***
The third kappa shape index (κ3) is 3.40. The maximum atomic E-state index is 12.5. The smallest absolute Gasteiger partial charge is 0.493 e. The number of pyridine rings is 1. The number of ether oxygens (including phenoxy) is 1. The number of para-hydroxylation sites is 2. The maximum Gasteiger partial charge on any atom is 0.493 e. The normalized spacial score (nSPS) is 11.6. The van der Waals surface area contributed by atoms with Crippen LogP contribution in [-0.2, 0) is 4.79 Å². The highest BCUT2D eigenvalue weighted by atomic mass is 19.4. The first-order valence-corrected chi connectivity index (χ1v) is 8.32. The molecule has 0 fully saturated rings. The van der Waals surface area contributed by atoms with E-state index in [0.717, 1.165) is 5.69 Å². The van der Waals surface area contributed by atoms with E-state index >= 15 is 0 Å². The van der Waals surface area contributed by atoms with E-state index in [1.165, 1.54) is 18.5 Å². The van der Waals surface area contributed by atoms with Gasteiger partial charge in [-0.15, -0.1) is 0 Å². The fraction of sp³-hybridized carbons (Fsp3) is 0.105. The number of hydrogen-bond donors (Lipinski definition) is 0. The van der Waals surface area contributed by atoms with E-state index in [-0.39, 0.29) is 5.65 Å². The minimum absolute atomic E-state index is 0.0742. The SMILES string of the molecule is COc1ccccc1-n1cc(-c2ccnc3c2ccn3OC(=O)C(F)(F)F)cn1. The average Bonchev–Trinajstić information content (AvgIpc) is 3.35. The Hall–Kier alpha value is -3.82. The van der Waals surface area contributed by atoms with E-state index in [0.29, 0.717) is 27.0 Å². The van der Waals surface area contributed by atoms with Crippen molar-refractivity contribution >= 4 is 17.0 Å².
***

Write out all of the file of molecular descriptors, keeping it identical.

The third kappa shape index (κ3) is 3.40. The maximum atomic E-state index is 12.5. The smallest absolute Gasteiger partial charge is 0.493 e. The number of pyridine rings is 1. The number of ether oxygens (including phenoxy) is 1. The number of para-hydroxylation sites is 2. The maximum Gasteiger partial charge on any atom is 0.493 e. The normalized spacial score (nSPS) is 11.6. The van der Waals surface area contributed by atoms with Crippen LogP contribution in [-0.2, 0) is 4.79 Å². The highest BCUT2D eigenvalue weighted by atomic mass is 19.4. The first-order valence-corrected chi connectivity index (χ1v) is 8.32. The molecule has 0 fully saturated rings. The van der Waals surface area contributed by atoms with E-state index in [0.717, 1.165) is 5.69 Å². The van der Waals surface area contributed by atoms with E-state index >= 15 is 0 Å². The van der Waals surface area contributed by atoms with E-state index in [1.165, 1.54) is 18.5 Å². The van der Waals surface area contributed by atoms with Gasteiger partial charge in [-0.15, -0.1) is 0 Å². The fraction of sp³-hybridized carbons (Fsp3) is 0.105. The number of hydrogen-bond donors (Lipinski definition) is 0. The van der Waals surface area contributed by atoms with E-state index in [-0.39, 0.29) is 5.65 Å². The minimum absolute atomic E-state index is 0.0742. The SMILES string of the molecule is COc1ccccc1-n1cc(-c2ccnc3c2ccn3OC(=O)C(F)(F)F)cn1. The average Bonchev–Trinajstić information content (AvgIpc) is 3.35. The Hall–Kier alpha value is -3.82. The van der Waals surface area contributed by atoms with E-state index in [0.29, 0.717) is 27.0 Å². The van der Waals surface area contributed by atoms with Crippen molar-refractivity contribution >= 4 is 17.0 Å².